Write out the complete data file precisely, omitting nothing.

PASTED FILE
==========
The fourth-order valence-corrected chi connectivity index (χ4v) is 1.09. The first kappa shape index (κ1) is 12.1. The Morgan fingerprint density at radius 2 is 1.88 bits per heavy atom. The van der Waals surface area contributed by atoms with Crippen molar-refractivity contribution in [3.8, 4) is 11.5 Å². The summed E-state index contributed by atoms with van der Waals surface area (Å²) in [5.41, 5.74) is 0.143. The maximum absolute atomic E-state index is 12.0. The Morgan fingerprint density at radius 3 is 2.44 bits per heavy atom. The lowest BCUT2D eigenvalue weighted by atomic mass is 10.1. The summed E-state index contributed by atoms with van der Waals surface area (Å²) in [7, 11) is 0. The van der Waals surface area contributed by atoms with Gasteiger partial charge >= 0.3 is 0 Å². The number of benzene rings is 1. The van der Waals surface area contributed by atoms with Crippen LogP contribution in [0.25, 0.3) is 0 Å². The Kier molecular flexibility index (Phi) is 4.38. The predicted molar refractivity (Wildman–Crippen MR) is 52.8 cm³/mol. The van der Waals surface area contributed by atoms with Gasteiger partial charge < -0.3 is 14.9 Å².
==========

The fourth-order valence-corrected chi connectivity index (χ4v) is 1.09. The first kappa shape index (κ1) is 12.1. The Morgan fingerprint density at radius 2 is 1.88 bits per heavy atom. The van der Waals surface area contributed by atoms with Crippen molar-refractivity contribution in [3.8, 4) is 11.5 Å². The summed E-state index contributed by atoms with van der Waals surface area (Å²) in [5.41, 5.74) is 0.143. The maximum absolute atomic E-state index is 12.0. The Morgan fingerprint density at radius 3 is 2.44 bits per heavy atom. The lowest BCUT2D eigenvalue weighted by atomic mass is 10.1. The summed E-state index contributed by atoms with van der Waals surface area (Å²) in [7, 11) is 0. The van der Waals surface area contributed by atoms with Gasteiger partial charge >= 0.3 is 0 Å². The number of benzene rings is 1. The van der Waals surface area contributed by atoms with Crippen LogP contribution in [0.25, 0.3) is 0 Å². The Kier molecular flexibility index (Phi) is 4.38. The predicted molar refractivity (Wildman–Crippen MR) is 52.8 cm³/mol. The van der Waals surface area contributed by atoms with Gasteiger partial charge < -0.3 is 14.9 Å².